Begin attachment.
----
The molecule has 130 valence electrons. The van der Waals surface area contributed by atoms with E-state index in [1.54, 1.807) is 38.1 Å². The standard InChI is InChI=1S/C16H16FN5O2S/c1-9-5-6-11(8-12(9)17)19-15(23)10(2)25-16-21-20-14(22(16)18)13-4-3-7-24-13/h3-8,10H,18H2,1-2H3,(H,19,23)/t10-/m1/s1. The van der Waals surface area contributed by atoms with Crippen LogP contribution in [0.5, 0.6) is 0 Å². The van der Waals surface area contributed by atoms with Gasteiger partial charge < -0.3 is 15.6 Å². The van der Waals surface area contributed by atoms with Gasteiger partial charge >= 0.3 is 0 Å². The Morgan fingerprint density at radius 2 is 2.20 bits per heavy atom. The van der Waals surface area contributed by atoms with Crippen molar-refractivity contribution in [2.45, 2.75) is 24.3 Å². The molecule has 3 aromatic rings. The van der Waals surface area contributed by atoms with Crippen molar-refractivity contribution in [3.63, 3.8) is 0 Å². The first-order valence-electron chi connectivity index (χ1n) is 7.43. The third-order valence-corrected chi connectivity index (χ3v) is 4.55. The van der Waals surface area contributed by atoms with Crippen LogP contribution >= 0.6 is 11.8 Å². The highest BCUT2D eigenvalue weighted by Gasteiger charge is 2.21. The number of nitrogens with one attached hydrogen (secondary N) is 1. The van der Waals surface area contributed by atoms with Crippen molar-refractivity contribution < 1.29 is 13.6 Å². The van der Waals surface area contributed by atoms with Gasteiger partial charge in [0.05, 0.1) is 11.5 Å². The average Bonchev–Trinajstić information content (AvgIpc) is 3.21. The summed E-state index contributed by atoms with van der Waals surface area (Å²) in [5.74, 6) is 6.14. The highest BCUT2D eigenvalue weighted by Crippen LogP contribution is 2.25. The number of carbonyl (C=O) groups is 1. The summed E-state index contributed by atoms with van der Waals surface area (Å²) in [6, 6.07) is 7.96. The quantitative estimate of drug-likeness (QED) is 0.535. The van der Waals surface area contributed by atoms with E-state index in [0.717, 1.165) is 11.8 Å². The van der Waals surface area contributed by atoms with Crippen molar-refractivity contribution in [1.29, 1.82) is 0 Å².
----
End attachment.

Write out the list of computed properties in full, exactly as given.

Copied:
The molecule has 130 valence electrons. The van der Waals surface area contributed by atoms with E-state index in [1.54, 1.807) is 38.1 Å². The standard InChI is InChI=1S/C16H16FN5O2S/c1-9-5-6-11(8-12(9)17)19-15(23)10(2)25-16-21-20-14(22(16)18)13-4-3-7-24-13/h3-8,10H,18H2,1-2H3,(H,19,23)/t10-/m1/s1. The van der Waals surface area contributed by atoms with Crippen LogP contribution in [0.5, 0.6) is 0 Å². The van der Waals surface area contributed by atoms with Gasteiger partial charge < -0.3 is 15.6 Å². The van der Waals surface area contributed by atoms with Gasteiger partial charge >= 0.3 is 0 Å². The Morgan fingerprint density at radius 2 is 2.20 bits per heavy atom. The van der Waals surface area contributed by atoms with Crippen molar-refractivity contribution in [2.45, 2.75) is 24.3 Å². The molecule has 3 aromatic rings. The van der Waals surface area contributed by atoms with Crippen molar-refractivity contribution in [3.63, 3.8) is 0 Å². The first-order valence-electron chi connectivity index (χ1n) is 7.43. The third-order valence-corrected chi connectivity index (χ3v) is 4.55. The van der Waals surface area contributed by atoms with Crippen LogP contribution >= 0.6 is 11.8 Å². The highest BCUT2D eigenvalue weighted by Gasteiger charge is 2.21. The number of nitrogens with one attached hydrogen (secondary N) is 1. The van der Waals surface area contributed by atoms with Crippen molar-refractivity contribution < 1.29 is 13.6 Å². The van der Waals surface area contributed by atoms with Gasteiger partial charge in [0.05, 0.1) is 11.5 Å². The average Bonchev–Trinajstić information content (AvgIpc) is 3.21. The summed E-state index contributed by atoms with van der Waals surface area (Å²) in [5.74, 6) is 6.14. The highest BCUT2D eigenvalue weighted by Crippen LogP contribution is 2.25. The number of carbonyl (C=O) groups is 1. The summed E-state index contributed by atoms with van der Waals surface area (Å²) in [6, 6.07) is 7.96. The quantitative estimate of drug-likeness (QED) is 0.535. The van der Waals surface area contributed by atoms with E-state index in [0.717, 1.165) is 11.8 Å². The van der Waals surface area contributed by atoms with Crippen molar-refractivity contribution in [1.29, 1.82) is 0 Å².